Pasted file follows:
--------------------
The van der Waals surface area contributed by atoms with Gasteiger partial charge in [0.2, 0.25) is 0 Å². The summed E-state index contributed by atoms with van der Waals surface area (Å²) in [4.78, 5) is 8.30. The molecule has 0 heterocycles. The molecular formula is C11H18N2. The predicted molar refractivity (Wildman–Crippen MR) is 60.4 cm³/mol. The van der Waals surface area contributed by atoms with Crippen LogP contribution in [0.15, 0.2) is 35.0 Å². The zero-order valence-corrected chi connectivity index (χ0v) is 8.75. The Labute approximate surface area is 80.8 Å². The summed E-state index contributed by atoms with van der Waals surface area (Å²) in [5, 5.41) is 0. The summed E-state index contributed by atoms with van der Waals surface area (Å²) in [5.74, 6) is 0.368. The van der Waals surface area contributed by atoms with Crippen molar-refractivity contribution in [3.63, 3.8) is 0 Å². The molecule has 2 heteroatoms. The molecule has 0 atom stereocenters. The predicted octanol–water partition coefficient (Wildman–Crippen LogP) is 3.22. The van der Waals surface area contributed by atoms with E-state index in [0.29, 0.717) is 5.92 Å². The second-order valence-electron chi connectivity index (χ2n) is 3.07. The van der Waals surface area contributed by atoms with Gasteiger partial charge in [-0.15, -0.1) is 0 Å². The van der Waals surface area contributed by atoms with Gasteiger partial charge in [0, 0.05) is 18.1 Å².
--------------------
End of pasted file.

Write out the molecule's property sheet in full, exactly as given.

The van der Waals surface area contributed by atoms with Gasteiger partial charge in [0.2, 0.25) is 0 Å². The summed E-state index contributed by atoms with van der Waals surface area (Å²) in [4.78, 5) is 8.30. The molecule has 0 heterocycles. The molecular formula is C11H18N2. The predicted molar refractivity (Wildman–Crippen MR) is 60.4 cm³/mol. The van der Waals surface area contributed by atoms with Crippen LogP contribution in [0.15, 0.2) is 35.0 Å². The zero-order valence-corrected chi connectivity index (χ0v) is 8.75. The Labute approximate surface area is 80.8 Å². The summed E-state index contributed by atoms with van der Waals surface area (Å²) in [5, 5.41) is 0. The summed E-state index contributed by atoms with van der Waals surface area (Å²) in [5.74, 6) is 0.368. The van der Waals surface area contributed by atoms with Crippen molar-refractivity contribution in [3.63, 3.8) is 0 Å². The molecule has 2 heteroatoms. The molecule has 0 atom stereocenters. The predicted octanol–water partition coefficient (Wildman–Crippen LogP) is 3.22. The van der Waals surface area contributed by atoms with E-state index in [0.29, 0.717) is 5.92 Å². The second-order valence-electron chi connectivity index (χ2n) is 3.07. The van der Waals surface area contributed by atoms with Gasteiger partial charge in [-0.15, -0.1) is 0 Å². The van der Waals surface area contributed by atoms with Gasteiger partial charge in [0, 0.05) is 18.1 Å².